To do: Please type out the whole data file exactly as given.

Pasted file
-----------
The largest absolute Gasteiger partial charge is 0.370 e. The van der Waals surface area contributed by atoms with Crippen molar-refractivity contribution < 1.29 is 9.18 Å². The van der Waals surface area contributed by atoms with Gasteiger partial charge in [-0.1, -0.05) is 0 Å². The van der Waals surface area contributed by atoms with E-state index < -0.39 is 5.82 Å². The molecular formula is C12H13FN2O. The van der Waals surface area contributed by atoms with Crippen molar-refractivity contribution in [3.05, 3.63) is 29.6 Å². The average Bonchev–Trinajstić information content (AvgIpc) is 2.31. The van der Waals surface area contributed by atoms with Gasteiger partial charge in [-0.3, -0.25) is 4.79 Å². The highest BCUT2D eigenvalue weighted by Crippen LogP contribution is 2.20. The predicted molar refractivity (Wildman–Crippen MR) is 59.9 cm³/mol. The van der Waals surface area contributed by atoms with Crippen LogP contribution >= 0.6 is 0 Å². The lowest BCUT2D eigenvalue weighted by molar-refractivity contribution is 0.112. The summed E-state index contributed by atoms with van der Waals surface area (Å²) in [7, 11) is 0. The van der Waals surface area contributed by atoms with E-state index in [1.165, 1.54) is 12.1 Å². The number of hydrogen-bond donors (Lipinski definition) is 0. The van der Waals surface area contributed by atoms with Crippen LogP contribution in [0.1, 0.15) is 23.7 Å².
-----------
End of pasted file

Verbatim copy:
The largest absolute Gasteiger partial charge is 0.370 e. The van der Waals surface area contributed by atoms with Crippen molar-refractivity contribution < 1.29 is 9.18 Å². The van der Waals surface area contributed by atoms with Gasteiger partial charge in [-0.1, -0.05) is 0 Å². The van der Waals surface area contributed by atoms with E-state index < -0.39 is 5.82 Å². The molecular formula is C12H13FN2O. The van der Waals surface area contributed by atoms with Crippen molar-refractivity contribution in [3.05, 3.63) is 29.6 Å². The average Bonchev–Trinajstić information content (AvgIpc) is 2.31. The van der Waals surface area contributed by atoms with Gasteiger partial charge in [-0.3, -0.25) is 4.79 Å². The highest BCUT2D eigenvalue weighted by Crippen LogP contribution is 2.20. The predicted molar refractivity (Wildman–Crippen MR) is 59.9 cm³/mol. The van der Waals surface area contributed by atoms with Crippen LogP contribution >= 0.6 is 0 Å². The lowest BCUT2D eigenvalue weighted by molar-refractivity contribution is 0.112. The summed E-state index contributed by atoms with van der Waals surface area (Å²) in [7, 11) is 0. The van der Waals surface area contributed by atoms with E-state index in [1.165, 1.54) is 12.1 Å². The number of hydrogen-bond donors (Lipinski definition) is 0. The van der Waals surface area contributed by atoms with Crippen LogP contribution in [0.1, 0.15) is 23.7 Å².